About Kevin_Fraleigh

I am a novelist, and much of my writing is predicated on the concept that within each of us is a hole. For some of us, the hole is a divot, shallow and insignificant. But for many of us the hole is a cavern, deep and expansive. We try to fill it with sex or drugs or religion, but the cavern has an insatiable appetite. This is where the dark things live―the things that fill our nightmares. The things that claw at our minds. The things that inspire the stories of horror, madness, and twisted realities. From the depths of that cavern come the seeds of my stories. Won’t you join me in the dark edges of reality? Learn more about me from my blog at You can find my novels at,, and most eBook retailers. You can also read some of my full length short stories at
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4 Responses to Starting Out Right

  1. Bruce Burns says:

    This bounces back and forth for me between no go and not-bad.
    The opening paragraph about Cartersville doesn’t give me a reason to care about Cartersville, or even a need to. Maybe something epic is going to happen for a character, but I have no clue of it in the first paragraph and I’m not likely to read more. The Cracker Heritage T-shirt seems offensive and racist, not that the term is used but that a town council would approve that shirt takes away some of my suspension of unbelief.
    This almost seems like a Stephen King intro, but I think you should immediately personalize the boy with his name. This is your second strongest offering. But… why is this relevant? Did he eat something he shouldn’t have? Is he about to discover something about himself? Is it in fact not a spider but a space alien? Why peek inside his pooping dilemma? Is there someone outside about to laugh at him? The red headed-girl from down the block (Charlie Brown reference)?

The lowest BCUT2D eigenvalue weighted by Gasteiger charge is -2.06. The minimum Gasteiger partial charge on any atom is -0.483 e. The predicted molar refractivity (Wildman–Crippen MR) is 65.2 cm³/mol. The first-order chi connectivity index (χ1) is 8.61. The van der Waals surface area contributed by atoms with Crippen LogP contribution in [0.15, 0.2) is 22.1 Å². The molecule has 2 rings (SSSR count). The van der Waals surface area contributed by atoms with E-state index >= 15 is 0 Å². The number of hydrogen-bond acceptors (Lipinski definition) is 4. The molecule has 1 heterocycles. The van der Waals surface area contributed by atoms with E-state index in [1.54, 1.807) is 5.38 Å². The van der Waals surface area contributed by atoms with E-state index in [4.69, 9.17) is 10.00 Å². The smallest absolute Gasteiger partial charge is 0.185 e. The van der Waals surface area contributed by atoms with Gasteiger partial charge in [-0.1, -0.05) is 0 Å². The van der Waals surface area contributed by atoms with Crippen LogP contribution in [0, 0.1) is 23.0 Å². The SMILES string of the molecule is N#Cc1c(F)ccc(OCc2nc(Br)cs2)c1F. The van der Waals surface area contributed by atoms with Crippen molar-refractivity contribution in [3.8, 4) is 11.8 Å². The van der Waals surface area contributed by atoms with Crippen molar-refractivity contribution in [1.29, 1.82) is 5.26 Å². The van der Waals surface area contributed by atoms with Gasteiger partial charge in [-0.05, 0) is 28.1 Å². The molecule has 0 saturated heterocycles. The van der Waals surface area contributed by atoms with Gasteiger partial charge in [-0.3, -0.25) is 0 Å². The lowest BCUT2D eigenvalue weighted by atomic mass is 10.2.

Any Tomorrow:
    This is a better introduction as far as dilemmas, but your POV is unclear. Is this third omniscient? Are we getting what’s in his head or what? It feels a bit out of focus. But at least I know there is a deep, dark secret.
    This is a good introduction. It’s very Koontz/King, hints at some coming of age (which is good for hooking readers because who doesn’t remember pivotal puberty moments), and you drop a good bomb with the shimmering. A power? A monster? I’m intrigued enough to read on. Better than the previous three. There’s a nice mix of retrospect without abandoning some youthful slang for stuff.
    The Last Pope of Antioch:
    There’s little to criticize and a lot to praise. This is your strongest opening sentence, a nice metaphor, and hints at some urgency for the conflict. But I would like to put his thoughts about facial hair later in the story, or if you need it right away let him see himself in the mirror. People racing down the road have purpose other than introspection, so something should pull his attention back to himself or this is a tangent that can ruin a fine start.

    There you are. Hope the feedback helps.
    If you’d like to check out some of my starting work… lemme find some…
    Here’s the start to my current WIP
    Feel free to return critique as needed, or not.

    • I feel I need to clarify something about the “Cracker Heritage”. Until recently Florida actually outproduced Texas in beef cattle. A Cracker is a Florida cowboy. The term “cracker” comes from the sound made when cracking their whips. Therefore a West Florida town celebrating their Cracker Heritage is entirely appropriate. Unfortunately, it is a hallmark of our PC society to immediately suspect racist or offensive overtones, especially when context is assumed rather than specified.

      • Bruce Burns says:

        I have heard the term’s “origins” from so many different sources I pretty much blink and go on. A pair of history professors putting together a textbook date the term back before Florida was part of the Union, finding the term used for those who crossed the mountains from the original 13 colonies. Apparently the term has spread out and been attached to regional pride ever since.

        • It’s a shame that apparently innocent terms are hijacked by popular culture to mean something demeaning or derogatory, but that’s the nature of the evolution of language. And that’s what makes language such a wonderful thing to work with.